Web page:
“Billy Boy”: The Josh Donaldson trade was reportedly sparked by an argument with Billy Beane

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Well, this would certainly explain the Josh Donaldson trade better than a lot of other things. Scott Miller of Bleacher Report says that, late in the season, the A’s All-Star third baseman got into a shouting match with GM Billy Beane. The reason for the dispute: Donaldson said he needed a day off and Beane wasn’t having it.

Miller said Beane told Donaldson if he couldn’t play he should go on the DL and Donaldson chafed. Then this:

“Donaldson told the manager he needed a blow, and [Bob] Melvin said, ‘You got it,’ ” the source said. “Then that night’s lineup came out and Billy asked, ‘Where’s Donaldson?’ ”

When told what happened, the source says, an angry Beane demanded that Melvin put Donaldson back into the lineup.
“They got into it in the coach’s office,” the source says, describing a scene in which Beane lit into Donaldson, with the third baseman reiterating his need for a day off and petulantly calling Beane “Billy Boy.”

“Nobody talks to Billy that way,” the source said. “It did not surprise me in the least that he got rid of Donaldson.”

Moreover, last night Wendy Thurm linked to a pre-trade series of tweets by Donaldson in which he appeared to be taking issue with the A’s frugal ways too. Specifically, someone talked about the A’s being strapped for cash and Donaldson said “they have plenty of money my friend. They just tell everyone they don’t.” Of course, Billy Beane, in addition to being the GM, is part-owner of the A’s.

This wouldn’t be the first time Beane traded off a guy who he considered to be a problem in what, at the time, seemed to be a perplexing deal for an unequal return. Anyone remember Jeremy Giambi for John Mabry in 2002? That was some fun stuff. At the time people kinda freaked out because Giambi was seen as a prospect/SABR-darling and Mabry was . . . not. Of course, we came to learn that Giambi was a total screwup and Mabry, quite amazingly, played like and MVP after the trade. And of course, those 2002 A’s were the “Moneyball” A’s who went on to win 103 games.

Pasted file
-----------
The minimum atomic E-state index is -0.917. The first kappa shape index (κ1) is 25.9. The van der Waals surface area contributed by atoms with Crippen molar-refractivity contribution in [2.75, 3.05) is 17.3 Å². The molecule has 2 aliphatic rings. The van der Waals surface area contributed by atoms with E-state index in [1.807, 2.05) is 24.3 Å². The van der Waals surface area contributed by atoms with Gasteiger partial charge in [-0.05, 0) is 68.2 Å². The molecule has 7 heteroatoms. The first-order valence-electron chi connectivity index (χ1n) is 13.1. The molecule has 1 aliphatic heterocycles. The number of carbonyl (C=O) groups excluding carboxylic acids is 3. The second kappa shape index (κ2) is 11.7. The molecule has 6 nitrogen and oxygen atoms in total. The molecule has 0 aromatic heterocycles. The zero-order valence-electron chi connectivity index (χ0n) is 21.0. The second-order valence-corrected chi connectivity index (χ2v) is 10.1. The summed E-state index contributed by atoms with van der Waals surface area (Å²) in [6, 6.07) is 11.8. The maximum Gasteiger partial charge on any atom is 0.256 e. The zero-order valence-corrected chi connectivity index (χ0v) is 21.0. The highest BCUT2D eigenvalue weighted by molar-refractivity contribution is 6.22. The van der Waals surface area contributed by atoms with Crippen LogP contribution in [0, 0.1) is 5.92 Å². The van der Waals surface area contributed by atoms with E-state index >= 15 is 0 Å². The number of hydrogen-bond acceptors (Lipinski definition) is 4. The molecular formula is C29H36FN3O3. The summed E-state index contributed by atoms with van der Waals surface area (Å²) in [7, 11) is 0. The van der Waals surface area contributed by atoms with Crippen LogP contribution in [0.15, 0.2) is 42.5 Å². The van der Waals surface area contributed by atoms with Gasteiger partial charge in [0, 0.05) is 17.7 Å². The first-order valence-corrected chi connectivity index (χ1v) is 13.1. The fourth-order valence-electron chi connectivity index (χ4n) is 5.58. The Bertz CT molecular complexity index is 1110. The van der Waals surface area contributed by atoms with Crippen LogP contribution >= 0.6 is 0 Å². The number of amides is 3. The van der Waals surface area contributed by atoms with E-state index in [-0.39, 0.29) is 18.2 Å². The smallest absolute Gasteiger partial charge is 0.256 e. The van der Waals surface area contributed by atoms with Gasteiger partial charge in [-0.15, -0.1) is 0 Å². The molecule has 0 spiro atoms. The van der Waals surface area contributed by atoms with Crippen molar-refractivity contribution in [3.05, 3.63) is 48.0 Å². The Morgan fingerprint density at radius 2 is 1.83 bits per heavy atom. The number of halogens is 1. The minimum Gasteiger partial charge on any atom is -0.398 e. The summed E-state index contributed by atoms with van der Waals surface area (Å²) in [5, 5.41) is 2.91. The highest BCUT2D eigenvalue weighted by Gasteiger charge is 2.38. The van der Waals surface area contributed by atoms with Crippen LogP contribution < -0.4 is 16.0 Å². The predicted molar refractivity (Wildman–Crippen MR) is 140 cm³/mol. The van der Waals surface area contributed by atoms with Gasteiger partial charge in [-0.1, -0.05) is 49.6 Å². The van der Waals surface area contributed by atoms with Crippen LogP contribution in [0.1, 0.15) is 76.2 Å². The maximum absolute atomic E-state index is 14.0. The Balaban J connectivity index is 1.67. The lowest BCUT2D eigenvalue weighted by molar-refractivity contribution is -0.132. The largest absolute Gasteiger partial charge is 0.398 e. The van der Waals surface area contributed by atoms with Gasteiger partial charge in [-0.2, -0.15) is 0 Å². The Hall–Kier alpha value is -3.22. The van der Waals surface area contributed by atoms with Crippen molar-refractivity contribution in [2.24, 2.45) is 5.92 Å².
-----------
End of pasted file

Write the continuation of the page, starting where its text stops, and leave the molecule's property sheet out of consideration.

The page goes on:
Which isn’t to say that the Donaldson trade will turn out that way. Donaldson is, after all, a legitimately good player whereas Giambi was . . . not. At all. But, if Miller’s report is true, it would not be the first time Beane was willing to ride someone he perceived to be a problem out of town on a rail.

Report: Qualifying offer to be in the $18 million range

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According to ESPN’s Buster Olney, teams have been told that the qualifying offer to free agents this offseason will be in the $18 million range, likely $18.1 million. The value is derived by taking the average of the top 125 player salaries.

At $18.1 million, that would be $900,000 more than the previous QO, which was $17.2 million. This will impact soon-to-be free agents like Jake Arrieta, Eric Hosmer, Lorenzo Cain, Mike Moustakas, and Yu Darvish, among others. That also assumes that the aforementioned players aren’t traded, which would make them ineligible to receive qualifying offers. We’ve seen, increasingly, that teams aren’t willing to make a QO to an impending free agent and that trend is likely to continue this offseason.